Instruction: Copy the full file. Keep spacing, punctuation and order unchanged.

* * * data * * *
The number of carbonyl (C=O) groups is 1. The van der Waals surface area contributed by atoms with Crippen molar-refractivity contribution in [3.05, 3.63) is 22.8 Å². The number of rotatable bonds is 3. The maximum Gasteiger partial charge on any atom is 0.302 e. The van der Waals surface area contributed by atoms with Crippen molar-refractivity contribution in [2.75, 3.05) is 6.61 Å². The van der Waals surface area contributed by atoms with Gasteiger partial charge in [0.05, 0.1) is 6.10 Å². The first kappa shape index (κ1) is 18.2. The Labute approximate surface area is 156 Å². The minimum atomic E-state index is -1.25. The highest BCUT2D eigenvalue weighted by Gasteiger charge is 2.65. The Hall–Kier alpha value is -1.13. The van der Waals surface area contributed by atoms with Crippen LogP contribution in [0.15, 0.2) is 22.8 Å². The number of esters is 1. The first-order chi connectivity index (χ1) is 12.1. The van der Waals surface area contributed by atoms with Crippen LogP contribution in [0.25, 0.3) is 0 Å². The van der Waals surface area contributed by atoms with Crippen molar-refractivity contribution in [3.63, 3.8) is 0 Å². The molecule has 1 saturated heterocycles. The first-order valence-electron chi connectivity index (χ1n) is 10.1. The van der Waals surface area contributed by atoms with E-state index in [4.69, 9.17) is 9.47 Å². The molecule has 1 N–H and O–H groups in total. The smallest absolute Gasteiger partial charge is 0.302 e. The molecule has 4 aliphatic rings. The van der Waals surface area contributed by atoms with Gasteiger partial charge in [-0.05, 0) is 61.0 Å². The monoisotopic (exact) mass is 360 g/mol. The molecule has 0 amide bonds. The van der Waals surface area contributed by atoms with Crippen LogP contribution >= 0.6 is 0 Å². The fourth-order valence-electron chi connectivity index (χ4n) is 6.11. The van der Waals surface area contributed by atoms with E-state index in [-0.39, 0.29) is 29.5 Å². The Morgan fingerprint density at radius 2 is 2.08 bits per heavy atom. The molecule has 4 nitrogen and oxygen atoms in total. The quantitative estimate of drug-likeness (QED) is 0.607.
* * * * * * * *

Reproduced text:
The number of carbonyl (C=O) groups is 1. The van der Waals surface area contributed by atoms with Crippen molar-refractivity contribution in [3.05, 3.63) is 22.8 Å². The number of rotatable bonds is 3. The maximum Gasteiger partial charge on any atom is 0.302 e. The van der Waals surface area contributed by atoms with Crippen molar-refractivity contribution in [2.75, 3.05) is 6.61 Å². The van der Waals surface area contributed by atoms with Gasteiger partial charge in [0.05, 0.1) is 6.10 Å². The first kappa shape index (κ1) is 18.2. The Labute approximate surface area is 156 Å². The minimum atomic E-state index is -1.25. The highest BCUT2D eigenvalue weighted by Gasteiger charge is 2.65. The Hall–Kier alpha value is -1.13. The van der Waals surface area contributed by atoms with Crippen LogP contribution in [0.15, 0.2) is 22.8 Å². The number of esters is 1. The first-order chi connectivity index (χ1) is 12.1. The van der Waals surface area contributed by atoms with Crippen LogP contribution in [0.25, 0.3) is 0 Å². The van der Waals surface area contributed by atoms with Crippen molar-refractivity contribution in [3.63, 3.8) is 0 Å². The molecule has 1 saturated heterocycles. The first-order valence-electron chi connectivity index (χ1n) is 10.1. The van der Waals surface area contributed by atoms with E-state index in [4.69, 9.17) is 9.47 Å². The molecule has 1 N–H and O–H groups in total. The smallest absolute Gasteiger partial charge is 0.302 e. The molecule has 4 aliphatic rings. The van der Waals surface area contributed by atoms with Gasteiger partial charge in [-0.05, 0) is 61.0 Å². The monoisotopic (exact) mass is 360 g/mol. The molecule has 0 amide bonds. The van der Waals surface area contributed by atoms with Crippen LogP contribution >= 0.6 is 0 Å². The fourth-order valence-electron chi connectivity index (χ4n) is 6.11. The van der Waals surface area contributed by atoms with E-state index in [-0.39, 0.29) is 29.5 Å². The Morgan fingerprint density at radius 2 is 2.08 bits per heavy atom. The molecule has 4 nitrogen and oxygen atoms in total. The quantitative estimate of drug-likeness (QED) is 0.607.